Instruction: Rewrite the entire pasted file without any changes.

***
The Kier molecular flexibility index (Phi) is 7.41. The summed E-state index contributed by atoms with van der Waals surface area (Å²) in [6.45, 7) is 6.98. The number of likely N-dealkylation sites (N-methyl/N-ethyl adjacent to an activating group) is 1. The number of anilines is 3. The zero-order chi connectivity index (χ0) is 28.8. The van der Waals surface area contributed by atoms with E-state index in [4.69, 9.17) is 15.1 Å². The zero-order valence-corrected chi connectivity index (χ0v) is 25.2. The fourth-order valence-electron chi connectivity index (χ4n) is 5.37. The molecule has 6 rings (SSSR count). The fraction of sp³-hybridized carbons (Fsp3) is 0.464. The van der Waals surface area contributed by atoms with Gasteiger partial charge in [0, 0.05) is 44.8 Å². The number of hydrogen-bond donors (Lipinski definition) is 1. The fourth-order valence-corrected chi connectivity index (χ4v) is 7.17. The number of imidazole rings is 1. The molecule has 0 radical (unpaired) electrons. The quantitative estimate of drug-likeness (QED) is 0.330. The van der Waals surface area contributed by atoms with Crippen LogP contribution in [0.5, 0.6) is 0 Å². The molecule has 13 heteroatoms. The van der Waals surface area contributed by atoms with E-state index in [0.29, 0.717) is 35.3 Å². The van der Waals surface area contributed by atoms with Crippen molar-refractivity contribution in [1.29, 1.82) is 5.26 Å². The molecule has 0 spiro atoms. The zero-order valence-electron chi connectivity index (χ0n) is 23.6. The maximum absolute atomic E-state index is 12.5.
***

The Kier molecular flexibility index (Phi) is 7.41. The summed E-state index contributed by atoms with van der Waals surface area (Å²) in [6.45, 7) is 6.98. The number of likely N-dealkylation sites (N-methyl/N-ethyl adjacent to an activating group) is 1. The number of anilines is 3. The zero-order chi connectivity index (χ0) is 28.8. The van der Waals surface area contributed by atoms with E-state index in [4.69, 9.17) is 15.1 Å². The zero-order valence-corrected chi connectivity index (χ0v) is 25.2. The fourth-order valence-electron chi connectivity index (χ4n) is 5.37. The molecule has 6 rings (SSSR count). The fraction of sp³-hybridized carbons (Fsp3) is 0.464. The van der Waals surface area contributed by atoms with Gasteiger partial charge in [0, 0.05) is 44.8 Å². The number of hydrogen-bond donors (Lipinski definition) is 1. The fourth-order valence-corrected chi connectivity index (χ4v) is 7.17. The number of imidazole rings is 1. The molecule has 0 radical (unpaired) electrons. The quantitative estimate of drug-likeness (QED) is 0.330. The van der Waals surface area contributed by atoms with Crippen LogP contribution in [0.5, 0.6) is 0 Å². The molecule has 13 heteroatoms. The van der Waals surface area contributed by atoms with E-state index in [0.29, 0.717) is 35.3 Å². The van der Waals surface area contributed by atoms with Crippen molar-refractivity contribution in [1.29, 1.82) is 5.26 Å². The molecule has 0 spiro atoms. The zero-order valence-electron chi connectivity index (χ0n) is 23.6. The maximum absolute atomic E-state index is 12.5.